"This is the way the world ends. Not with a bang but a whimper."
So... The only moral course of action is to never question your own morality and just go stompin'?
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Old 10-08-06, 11:01 AM   #18
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Originally Posted by Nazgul
If the Dems do gain power in '06 and '08, does anybody really think things will be that much different? I doubt it. I think the Dems pay great lip service to 'change', but in the end they won't do much of anything differently.
They won't. (gain power)

The Dems leftist message that we have more to fear from the Bush administration than the radical Islamo Fascist movement is way off the mark, and the American people know it. Nevermind the tinfoil hats found all over the internet blogs and message boards.
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Old 10-08-06, 11:03 AM   #19
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Originally Posted by Vandelay_Inds
My doomsday scenario is rather different. I imagine the west giving up on its values and refusing to fight for what is right. While people debate and disagree about how to do this and that, innocent people are blown to pieces, and the economic and social institutions that sustain our world are brought to a halt. Rival parties and leaders within our nations are singled out as corrupt and immoral over genocidal regimes abroad. A divided society with no moral strength or clarity wrings its hands in impotence as its world crumbles to the ground.

"This is the way the world ends. Not with a bang but a whimper."

Well stated. Scary isn't it? You know whats scarier? We're well on our way down that path.
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Old 10-08-06, 11:35 AM   #20
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Originally Posted by MACD23
They won't. (gain power)

The Dems leftist message that we have more to fear from the Bush administration than the radical Islamo Fascist movement is way off the mark, and the American people know it. Nevermind the tinfoil hats found all over the internet blogs and message boards.
First, the term "Islamofascist" is an idiotic marketing phrase, used to somehow link the entirely seperate conflicts against the Taliban in Afghanistan, the attack on a secular dictatorship in Iraq, and al Qaeda worldwide. It's a dumb and insulting combination of terms; if you're going to use the term "Islamofascist", then you should logically use it to describe the oppresive regimes of Egypt, Saudi Arabia and the United Arab Emirates. But we don't, because that doesn't play into the interests of the GOP and major oil conglomerates.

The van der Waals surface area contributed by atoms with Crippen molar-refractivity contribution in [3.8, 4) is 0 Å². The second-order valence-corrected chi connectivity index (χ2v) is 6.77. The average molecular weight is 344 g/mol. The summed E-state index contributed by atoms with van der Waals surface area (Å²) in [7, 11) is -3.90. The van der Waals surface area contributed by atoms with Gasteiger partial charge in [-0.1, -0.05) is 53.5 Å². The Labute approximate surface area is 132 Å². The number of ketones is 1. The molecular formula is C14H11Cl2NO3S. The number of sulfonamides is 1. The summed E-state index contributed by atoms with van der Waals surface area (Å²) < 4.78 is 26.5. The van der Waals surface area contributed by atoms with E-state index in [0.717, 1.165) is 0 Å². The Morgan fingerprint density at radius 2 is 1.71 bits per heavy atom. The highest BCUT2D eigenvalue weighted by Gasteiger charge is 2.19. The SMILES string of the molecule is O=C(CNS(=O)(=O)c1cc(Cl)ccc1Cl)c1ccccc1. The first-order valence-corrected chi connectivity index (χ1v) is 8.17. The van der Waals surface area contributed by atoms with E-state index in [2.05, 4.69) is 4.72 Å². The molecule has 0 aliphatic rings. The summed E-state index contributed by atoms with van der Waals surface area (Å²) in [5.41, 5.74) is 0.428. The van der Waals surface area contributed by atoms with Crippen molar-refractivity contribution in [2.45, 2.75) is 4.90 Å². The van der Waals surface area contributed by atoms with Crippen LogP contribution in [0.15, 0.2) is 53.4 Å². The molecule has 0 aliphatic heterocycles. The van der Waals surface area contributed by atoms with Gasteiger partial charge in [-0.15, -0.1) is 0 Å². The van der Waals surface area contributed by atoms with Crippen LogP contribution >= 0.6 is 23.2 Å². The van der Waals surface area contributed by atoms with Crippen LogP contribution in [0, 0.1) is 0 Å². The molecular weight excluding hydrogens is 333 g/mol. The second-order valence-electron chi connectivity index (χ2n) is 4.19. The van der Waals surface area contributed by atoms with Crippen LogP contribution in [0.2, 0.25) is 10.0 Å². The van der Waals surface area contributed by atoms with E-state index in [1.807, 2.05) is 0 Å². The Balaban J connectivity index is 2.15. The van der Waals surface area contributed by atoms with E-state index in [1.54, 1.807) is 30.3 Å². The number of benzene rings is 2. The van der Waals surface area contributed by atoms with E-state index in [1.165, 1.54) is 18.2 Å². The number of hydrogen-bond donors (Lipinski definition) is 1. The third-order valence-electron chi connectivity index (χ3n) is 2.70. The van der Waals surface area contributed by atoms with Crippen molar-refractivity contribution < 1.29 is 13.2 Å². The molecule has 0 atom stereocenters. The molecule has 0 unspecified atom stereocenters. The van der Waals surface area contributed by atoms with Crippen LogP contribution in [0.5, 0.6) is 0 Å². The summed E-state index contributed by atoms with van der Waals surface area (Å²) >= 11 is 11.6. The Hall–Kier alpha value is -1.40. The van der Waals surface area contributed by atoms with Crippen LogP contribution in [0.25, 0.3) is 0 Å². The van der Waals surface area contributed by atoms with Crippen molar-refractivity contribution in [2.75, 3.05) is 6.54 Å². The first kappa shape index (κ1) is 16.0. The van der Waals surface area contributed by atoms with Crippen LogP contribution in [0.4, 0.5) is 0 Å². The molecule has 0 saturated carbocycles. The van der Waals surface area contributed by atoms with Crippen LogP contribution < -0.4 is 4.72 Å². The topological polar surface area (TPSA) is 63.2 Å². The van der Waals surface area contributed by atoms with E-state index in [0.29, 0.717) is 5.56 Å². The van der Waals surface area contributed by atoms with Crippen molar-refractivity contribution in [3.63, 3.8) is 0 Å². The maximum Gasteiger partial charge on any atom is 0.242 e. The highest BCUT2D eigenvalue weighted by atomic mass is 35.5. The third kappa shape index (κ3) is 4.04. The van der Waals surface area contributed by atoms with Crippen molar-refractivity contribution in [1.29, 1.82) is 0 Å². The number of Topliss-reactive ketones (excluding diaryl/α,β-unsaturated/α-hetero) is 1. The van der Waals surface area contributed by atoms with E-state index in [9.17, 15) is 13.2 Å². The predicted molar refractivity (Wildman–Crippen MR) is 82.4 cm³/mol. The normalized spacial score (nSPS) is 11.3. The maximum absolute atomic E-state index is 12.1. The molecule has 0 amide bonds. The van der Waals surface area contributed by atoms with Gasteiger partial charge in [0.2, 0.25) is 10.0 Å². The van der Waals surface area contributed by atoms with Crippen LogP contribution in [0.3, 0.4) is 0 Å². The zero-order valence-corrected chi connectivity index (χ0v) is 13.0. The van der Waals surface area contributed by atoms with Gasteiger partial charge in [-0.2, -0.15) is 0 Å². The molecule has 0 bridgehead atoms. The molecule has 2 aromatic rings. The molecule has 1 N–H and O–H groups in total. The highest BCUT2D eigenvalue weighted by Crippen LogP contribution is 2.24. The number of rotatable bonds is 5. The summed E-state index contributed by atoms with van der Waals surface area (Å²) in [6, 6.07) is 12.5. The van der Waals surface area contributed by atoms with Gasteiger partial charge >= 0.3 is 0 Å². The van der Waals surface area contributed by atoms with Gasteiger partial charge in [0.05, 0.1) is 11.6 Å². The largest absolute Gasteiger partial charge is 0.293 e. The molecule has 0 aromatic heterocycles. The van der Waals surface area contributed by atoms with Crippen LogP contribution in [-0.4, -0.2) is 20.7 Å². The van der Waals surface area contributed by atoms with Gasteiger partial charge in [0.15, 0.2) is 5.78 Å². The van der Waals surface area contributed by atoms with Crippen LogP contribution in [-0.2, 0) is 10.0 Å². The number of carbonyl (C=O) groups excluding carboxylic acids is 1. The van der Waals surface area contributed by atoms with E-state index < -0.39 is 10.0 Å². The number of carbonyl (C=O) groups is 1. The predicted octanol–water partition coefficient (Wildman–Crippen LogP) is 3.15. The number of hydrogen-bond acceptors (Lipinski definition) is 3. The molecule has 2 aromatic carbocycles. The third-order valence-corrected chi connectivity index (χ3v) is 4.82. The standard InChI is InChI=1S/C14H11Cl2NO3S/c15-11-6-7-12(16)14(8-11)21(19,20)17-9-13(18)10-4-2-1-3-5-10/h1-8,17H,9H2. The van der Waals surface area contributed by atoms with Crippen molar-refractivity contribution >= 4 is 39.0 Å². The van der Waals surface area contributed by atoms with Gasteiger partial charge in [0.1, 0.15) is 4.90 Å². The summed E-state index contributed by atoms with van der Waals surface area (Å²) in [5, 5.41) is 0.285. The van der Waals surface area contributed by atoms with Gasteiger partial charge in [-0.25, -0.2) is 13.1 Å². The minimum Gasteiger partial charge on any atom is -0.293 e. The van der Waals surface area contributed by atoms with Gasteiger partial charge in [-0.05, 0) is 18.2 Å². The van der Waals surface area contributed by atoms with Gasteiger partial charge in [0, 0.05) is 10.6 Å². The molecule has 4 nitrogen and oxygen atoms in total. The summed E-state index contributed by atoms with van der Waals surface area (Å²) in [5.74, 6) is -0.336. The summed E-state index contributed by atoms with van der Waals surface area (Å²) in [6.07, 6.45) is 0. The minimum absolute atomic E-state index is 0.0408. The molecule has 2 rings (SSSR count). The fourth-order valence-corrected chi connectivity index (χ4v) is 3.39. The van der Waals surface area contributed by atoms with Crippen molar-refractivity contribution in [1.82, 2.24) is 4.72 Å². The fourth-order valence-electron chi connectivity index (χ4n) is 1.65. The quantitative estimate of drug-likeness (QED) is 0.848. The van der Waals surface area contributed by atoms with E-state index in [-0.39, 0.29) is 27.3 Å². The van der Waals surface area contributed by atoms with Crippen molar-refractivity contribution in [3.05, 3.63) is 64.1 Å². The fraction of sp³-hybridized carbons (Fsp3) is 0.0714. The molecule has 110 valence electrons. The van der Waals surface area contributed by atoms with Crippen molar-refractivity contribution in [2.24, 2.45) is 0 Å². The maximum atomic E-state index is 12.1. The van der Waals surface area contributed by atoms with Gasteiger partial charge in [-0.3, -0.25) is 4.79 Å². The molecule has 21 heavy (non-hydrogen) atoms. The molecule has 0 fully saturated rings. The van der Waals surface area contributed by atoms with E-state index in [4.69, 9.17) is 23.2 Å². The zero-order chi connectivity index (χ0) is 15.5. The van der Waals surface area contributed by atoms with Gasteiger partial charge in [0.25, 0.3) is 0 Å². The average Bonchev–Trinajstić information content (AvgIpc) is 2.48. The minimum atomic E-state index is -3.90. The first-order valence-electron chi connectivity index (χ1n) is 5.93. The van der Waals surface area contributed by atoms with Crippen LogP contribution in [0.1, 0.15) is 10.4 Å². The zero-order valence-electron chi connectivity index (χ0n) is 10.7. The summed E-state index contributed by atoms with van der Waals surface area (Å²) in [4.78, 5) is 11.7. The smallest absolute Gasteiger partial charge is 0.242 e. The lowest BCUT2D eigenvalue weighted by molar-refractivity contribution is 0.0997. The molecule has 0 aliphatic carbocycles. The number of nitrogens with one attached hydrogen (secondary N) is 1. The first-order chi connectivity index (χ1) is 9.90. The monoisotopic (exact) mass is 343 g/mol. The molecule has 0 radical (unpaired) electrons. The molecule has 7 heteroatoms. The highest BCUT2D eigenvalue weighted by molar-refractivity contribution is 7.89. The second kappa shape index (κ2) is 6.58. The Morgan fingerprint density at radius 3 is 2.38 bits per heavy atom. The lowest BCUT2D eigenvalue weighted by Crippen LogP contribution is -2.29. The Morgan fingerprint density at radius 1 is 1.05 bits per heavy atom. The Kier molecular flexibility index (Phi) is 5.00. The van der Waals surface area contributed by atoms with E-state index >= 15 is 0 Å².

Second, even if you want to grant that America is threatened by Islamic extremists overseas, you have to also grant that the actual danger does not represent a significant threat to the future of America. These extremists do not represent a serious threat to American security yet -- except in the overreaction of our leaders. Realistically, we're not going to see the United States fall in a conflict with the Arab world in our lifetime. But we may very well see our notion of democracy threatened by those who would use the terrible tragedy of 9/11 to their own political advantage. That's the more pertinent danger -- that in the interest of national security, we give up the very liberties we claim to hold so dear.

Don't forget -- the Nazis did not seize control of Germany by force. They were elected democratically, by playing upon the same fears and the same paranoias we're facing today.
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Old 10-08-06, 12:22 PM   #21
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Spoken like a true liberal with his head buried in the sand.

I have a homework assignment for you:

Watch this movie and then tell me the threat posed by Radical Islam is not dire.

Last edited by MACD23; 10-08-06 at 12:30 PM.
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Old 10-08-06, 12:53 PM   #22
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Spoken like a true liberal with his head buried in the sand.
Nice rebuttal. So you blindly support the Administration in their ongoing fight against the "reality-based community"... and I have my head buried in the sand???

Quote:
Originally Posted by MACD23
I have a homework assignment for you:

Watch this movie and then tell me the threat posed by Radical Islam is not dire.
I'll be happy to watch Obsession and review it for you -- if you'll agree to watch Fahrenheit 911 and report back.
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Old 10-08-06, 01:15 PM   #23
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Quote:
Originally Posted by NCMojo
Second, even if you want to grant that America is threatened by Islamic extremists overseas, you have to also grant that the actual danger does not represent a significant threat to the future of America.
1. There are millions of Muslims worldwide who would love to see a nuclear weapon detonated in an American city.

2. The technology to build nuclear weapons is now over 60 years old.